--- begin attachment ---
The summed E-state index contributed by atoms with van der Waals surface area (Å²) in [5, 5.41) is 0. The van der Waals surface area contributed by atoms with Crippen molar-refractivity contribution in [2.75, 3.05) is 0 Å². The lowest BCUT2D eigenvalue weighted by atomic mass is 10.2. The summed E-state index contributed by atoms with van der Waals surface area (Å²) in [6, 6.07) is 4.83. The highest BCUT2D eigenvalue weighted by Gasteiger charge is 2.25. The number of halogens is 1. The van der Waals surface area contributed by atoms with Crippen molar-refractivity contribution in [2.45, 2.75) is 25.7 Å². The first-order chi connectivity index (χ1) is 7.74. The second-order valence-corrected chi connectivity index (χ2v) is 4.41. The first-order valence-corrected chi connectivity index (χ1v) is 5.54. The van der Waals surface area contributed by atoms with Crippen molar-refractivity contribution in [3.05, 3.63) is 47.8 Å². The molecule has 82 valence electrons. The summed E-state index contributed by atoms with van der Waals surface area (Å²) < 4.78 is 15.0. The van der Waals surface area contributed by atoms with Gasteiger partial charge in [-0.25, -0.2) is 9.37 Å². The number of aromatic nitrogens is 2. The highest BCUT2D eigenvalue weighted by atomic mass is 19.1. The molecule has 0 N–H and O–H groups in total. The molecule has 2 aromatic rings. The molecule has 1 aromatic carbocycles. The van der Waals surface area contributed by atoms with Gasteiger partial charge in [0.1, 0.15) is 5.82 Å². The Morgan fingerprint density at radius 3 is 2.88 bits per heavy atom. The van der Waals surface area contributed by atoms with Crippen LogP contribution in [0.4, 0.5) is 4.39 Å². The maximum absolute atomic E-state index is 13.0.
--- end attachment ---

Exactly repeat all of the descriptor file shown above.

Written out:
The summed E-state index contributed by atoms with van der Waals surface area (Å²) in [5, 5.41) is 0. The van der Waals surface area contributed by atoms with Crippen molar-refractivity contribution in [2.75, 3.05) is 0 Å². The lowest BCUT2D eigenvalue weighted by atomic mass is 10.2. The summed E-state index contributed by atoms with van der Waals surface area (Å²) in [6, 6.07) is 4.83. The highest BCUT2D eigenvalue weighted by Gasteiger charge is 2.25. The number of halogens is 1. The van der Waals surface area contributed by atoms with Crippen molar-refractivity contribution in [2.45, 2.75) is 25.7 Å². The first-order chi connectivity index (χ1) is 7.74. The second-order valence-corrected chi connectivity index (χ2v) is 4.41. The first-order valence-corrected chi connectivity index (χ1v) is 5.54. The van der Waals surface area contributed by atoms with Crippen molar-refractivity contribution in [3.05, 3.63) is 47.8 Å². The molecule has 82 valence electrons. The summed E-state index contributed by atoms with van der Waals surface area (Å²) < 4.78 is 15.0. The van der Waals surface area contributed by atoms with Gasteiger partial charge in [-0.25, -0.2) is 9.37 Å². The number of aromatic nitrogens is 2. The highest BCUT2D eigenvalue weighted by atomic mass is 19.1. The molecule has 0 N–H and O–H groups in total. The molecule has 2 aromatic rings. The molecule has 1 aromatic carbocycles. The van der Waals surface area contributed by atoms with Gasteiger partial charge in [0.1, 0.15) is 5.82 Å². The Morgan fingerprint density at radius 3 is 2.88 bits per heavy atom. The van der Waals surface area contributed by atoms with Crippen LogP contribution in [0.4, 0.5) is 4.39 Å². The maximum absolute atomic E-state index is 13.0.